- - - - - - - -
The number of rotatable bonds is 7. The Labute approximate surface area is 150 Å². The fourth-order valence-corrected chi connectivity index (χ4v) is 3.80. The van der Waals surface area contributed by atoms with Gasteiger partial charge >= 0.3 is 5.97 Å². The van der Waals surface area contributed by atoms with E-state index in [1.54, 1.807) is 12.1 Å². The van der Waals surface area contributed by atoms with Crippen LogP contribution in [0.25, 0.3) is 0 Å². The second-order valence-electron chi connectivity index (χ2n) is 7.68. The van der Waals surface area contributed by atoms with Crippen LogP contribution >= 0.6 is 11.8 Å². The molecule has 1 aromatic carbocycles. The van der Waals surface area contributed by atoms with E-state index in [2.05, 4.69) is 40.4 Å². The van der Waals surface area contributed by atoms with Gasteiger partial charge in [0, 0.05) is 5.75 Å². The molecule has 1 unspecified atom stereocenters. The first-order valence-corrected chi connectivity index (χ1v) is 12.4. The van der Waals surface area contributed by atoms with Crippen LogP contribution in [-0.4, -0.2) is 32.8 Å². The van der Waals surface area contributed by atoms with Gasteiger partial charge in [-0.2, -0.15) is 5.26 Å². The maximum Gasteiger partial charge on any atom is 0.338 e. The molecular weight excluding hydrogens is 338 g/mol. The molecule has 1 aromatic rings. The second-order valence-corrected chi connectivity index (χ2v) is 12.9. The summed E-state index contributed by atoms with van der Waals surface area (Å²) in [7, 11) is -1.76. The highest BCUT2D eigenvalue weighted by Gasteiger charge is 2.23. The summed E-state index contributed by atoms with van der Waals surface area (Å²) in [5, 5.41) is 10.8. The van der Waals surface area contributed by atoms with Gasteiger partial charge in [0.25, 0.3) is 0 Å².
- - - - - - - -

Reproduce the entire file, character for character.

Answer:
The number of rotatable bonds is 7. The Labute approximate surface area is 150 Å². The fourth-order valence-corrected chi connectivity index (χ4v) is 3.80. The van der Waals surface area contributed by atoms with Gasteiger partial charge >= 0.3 is 5.97 Å². The van der Waals surface area contributed by atoms with E-state index in [1.54, 1.807) is 12.1 Å². The van der Waals surface area contributed by atoms with Crippen LogP contribution in [0.25, 0.3) is 0 Å². The second-order valence-electron chi connectivity index (χ2n) is 7.68. The van der Waals surface area contributed by atoms with Crippen LogP contribution >= 0.6 is 11.8 Å². The molecule has 1 aromatic carbocycles. The van der Waals surface area contributed by atoms with E-state index in [2.05, 4.69) is 40.4 Å². The van der Waals surface area contributed by atoms with Gasteiger partial charge in [0, 0.05) is 5.75 Å². The molecule has 1 unspecified atom stereocenters. The first-order valence-corrected chi connectivity index (χ1v) is 12.4. The van der Waals surface area contributed by atoms with Crippen LogP contribution in [-0.4, -0.2) is 32.8 Å². The van der Waals surface area contributed by atoms with Gasteiger partial charge in [-0.2, -0.15) is 5.26 Å². The maximum Gasteiger partial charge on any atom is 0.338 e. The molecular weight excluding hydrogens is 338 g/mol. The molecule has 1 aromatic rings. The second-order valence-corrected chi connectivity index (χ2v) is 12.9. The summed E-state index contributed by atoms with van der Waals surface area (Å²) in [7, 11) is -1.76. The highest BCUT2D eigenvalue weighted by Gasteiger charge is 2.23. The summed E-state index contributed by atoms with van der Waals surface area (Å²) in [5, 5.41) is 10.8. The van der Waals surface area contributed by atoms with Gasteiger partial charge in [0.25, 0.3) is 0 Å².